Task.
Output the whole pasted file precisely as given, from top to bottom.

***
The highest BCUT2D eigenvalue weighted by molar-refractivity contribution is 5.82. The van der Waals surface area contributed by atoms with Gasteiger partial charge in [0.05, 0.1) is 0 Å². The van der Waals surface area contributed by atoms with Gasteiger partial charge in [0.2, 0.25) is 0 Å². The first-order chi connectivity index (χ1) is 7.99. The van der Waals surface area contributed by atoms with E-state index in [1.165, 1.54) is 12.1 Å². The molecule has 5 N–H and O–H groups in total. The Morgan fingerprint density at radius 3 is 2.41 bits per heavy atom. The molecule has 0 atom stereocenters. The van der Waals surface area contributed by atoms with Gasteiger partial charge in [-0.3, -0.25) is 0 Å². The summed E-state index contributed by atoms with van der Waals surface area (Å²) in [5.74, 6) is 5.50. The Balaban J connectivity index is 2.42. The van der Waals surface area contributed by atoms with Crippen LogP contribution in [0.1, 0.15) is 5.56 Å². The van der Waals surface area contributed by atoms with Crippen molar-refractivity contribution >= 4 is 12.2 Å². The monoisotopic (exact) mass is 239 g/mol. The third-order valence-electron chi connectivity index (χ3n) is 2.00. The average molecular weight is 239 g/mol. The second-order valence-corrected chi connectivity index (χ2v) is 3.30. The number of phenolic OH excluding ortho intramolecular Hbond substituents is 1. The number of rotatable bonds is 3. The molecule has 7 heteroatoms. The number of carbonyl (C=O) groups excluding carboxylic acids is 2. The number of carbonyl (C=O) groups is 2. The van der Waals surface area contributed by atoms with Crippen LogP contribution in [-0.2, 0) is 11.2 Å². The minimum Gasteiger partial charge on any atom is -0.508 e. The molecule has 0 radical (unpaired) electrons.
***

The highest BCUT2D eigenvalue weighted by molar-refractivity contribution is 5.82. The van der Waals surface area contributed by atoms with Gasteiger partial charge in [0.05, 0.1) is 0 Å². The van der Waals surface area contributed by atoms with Gasteiger partial charge in [0.2, 0.25) is 0 Å². The first-order chi connectivity index (χ1) is 7.99. The van der Waals surface area contributed by atoms with E-state index in [1.165, 1.54) is 12.1 Å². The molecule has 5 N–H and O–H groups in total. The Morgan fingerprint density at radius 3 is 2.41 bits per heavy atom. The molecule has 0 atom stereocenters. The van der Waals surface area contributed by atoms with Gasteiger partial charge in [-0.3, -0.25) is 0 Å². The summed E-state index contributed by atoms with van der Waals surface area (Å²) in [5.74, 6) is 5.50. The Balaban J connectivity index is 2.42. The van der Waals surface area contributed by atoms with Crippen LogP contribution in [0.1, 0.15) is 5.56 Å². The van der Waals surface area contributed by atoms with Crippen molar-refractivity contribution >= 4 is 12.2 Å². The monoisotopic (exact) mass is 239 g/mol. The third-order valence-electron chi connectivity index (χ3n) is 2.00. The average molecular weight is 239 g/mol. The second-order valence-corrected chi connectivity index (χ2v) is 3.30. The number of phenolic OH excluding ortho intramolecular Hbond substituents is 1. The number of rotatable bonds is 3. The molecule has 7 heteroatoms. The number of carbonyl (C=O) groups excluding carboxylic acids is 2. The number of carbonyl (C=O) groups is 2. The van der Waals surface area contributed by atoms with Crippen LogP contribution in [-0.2, 0) is 11.2 Å². The minimum Gasteiger partial charge on any atom is -0.508 e. The molecule has 0 radical (unpaired) electrons.